The Rosette Nebula is an HII region in the constellation Monoceros. The nebula, designated here as NGC 2237, is split into several designations for its different constitutent parts. They are NGC 2237, NGC 2238, NGC 2239, NGC 2246, and the open star cluster in the centre is NGC 2244.
The stars in this cluster were formed from the nebula's gas. Studies have revealed that the central cluster was the first to form, and the radiation from these new stars generated pressure waves throughout the rest of the nebula, inciting further star formation. Thus, all the other clusters within this nebula were formed after the central one. X-ray examination of the nebula suggests that star formation is still ongoing.
The object is approximately 1.3° in diameter, making it appear nearly three times larger than the Full Moon in the sky. It is about 130 light-years across, and lies 5,000 light-years from Earth.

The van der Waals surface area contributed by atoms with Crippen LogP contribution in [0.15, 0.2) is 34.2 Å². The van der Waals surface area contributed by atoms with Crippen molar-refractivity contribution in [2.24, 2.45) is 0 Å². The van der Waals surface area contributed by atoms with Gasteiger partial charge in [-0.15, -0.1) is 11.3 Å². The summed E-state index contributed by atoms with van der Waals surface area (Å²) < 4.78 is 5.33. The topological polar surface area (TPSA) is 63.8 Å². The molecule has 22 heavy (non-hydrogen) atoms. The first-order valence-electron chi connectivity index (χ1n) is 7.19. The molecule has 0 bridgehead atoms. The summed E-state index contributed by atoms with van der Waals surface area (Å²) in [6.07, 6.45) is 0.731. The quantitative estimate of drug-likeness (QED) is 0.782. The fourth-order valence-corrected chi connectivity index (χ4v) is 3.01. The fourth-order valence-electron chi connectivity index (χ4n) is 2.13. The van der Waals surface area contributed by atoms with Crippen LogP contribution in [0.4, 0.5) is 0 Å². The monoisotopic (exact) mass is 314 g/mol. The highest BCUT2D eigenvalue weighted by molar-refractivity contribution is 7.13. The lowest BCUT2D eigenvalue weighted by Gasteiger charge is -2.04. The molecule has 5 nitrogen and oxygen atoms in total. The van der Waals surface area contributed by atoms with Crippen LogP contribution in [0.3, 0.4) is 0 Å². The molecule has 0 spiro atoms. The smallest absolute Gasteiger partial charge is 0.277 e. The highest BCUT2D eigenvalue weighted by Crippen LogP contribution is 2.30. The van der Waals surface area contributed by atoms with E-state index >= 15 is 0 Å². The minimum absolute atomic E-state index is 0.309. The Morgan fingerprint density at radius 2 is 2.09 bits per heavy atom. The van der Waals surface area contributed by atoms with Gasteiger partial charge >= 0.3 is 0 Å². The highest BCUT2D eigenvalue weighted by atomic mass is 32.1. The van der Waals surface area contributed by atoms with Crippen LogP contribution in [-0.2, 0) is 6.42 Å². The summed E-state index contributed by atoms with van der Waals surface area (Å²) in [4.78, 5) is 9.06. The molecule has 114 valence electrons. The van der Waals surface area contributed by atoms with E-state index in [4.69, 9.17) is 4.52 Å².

This image was taken during a waxing gibbous Moon phase. Half the data is saturated with moonlight; the other half had no such issue. Tracking error was minimal or nonexistent in all subframes.
- Canon T3i (modified: missing IR cutoff)
- SkyWatcher NEQ6 Pro (Guided: Orion StarShoot, PHD2)
- Skywatcher 80ED (600mm f/7.5)
- 71x 5min exposures @ ISO-1600 (5h 55min) ~0°C
- 12x Darks
- 20x Flats
- 40x Biases
Processing was done in PixInsight v1.8. The images were calibrated using ImageCalibration and ImageIntegration. The integrated image was then processed for colour. The luminance was extracted, and MultiscaleMedianTransform was used to reduce noise in low SNR areas, and the luminance and original were stretched. LocalHistogramEqualization was used to pull out nebula detail, and HistogramTransformation reduced the sky background. MorphologicalTransformation was then used to reduce star sizes, and light noise reduction using ACDNR was performed. Details were then sharpened using UnsharpMask, and the star sizes were once again reduced slightly using the same technique.
On the original image, TGVDenoise was used to prevent chrominance noise, and the synthetic luminance was then combined back into the original image. CurvesTransformation was used to improve contrast and colour saturation. ColourSaturation was used to remove slight purple clipping in the image, and the image was cropped to remove bad edges.
Data was collected on the night of December 1, 2014, at the Torrance Barrens Dark Sky Preserve in Ontario, Canada. This is a Bortle 4 site.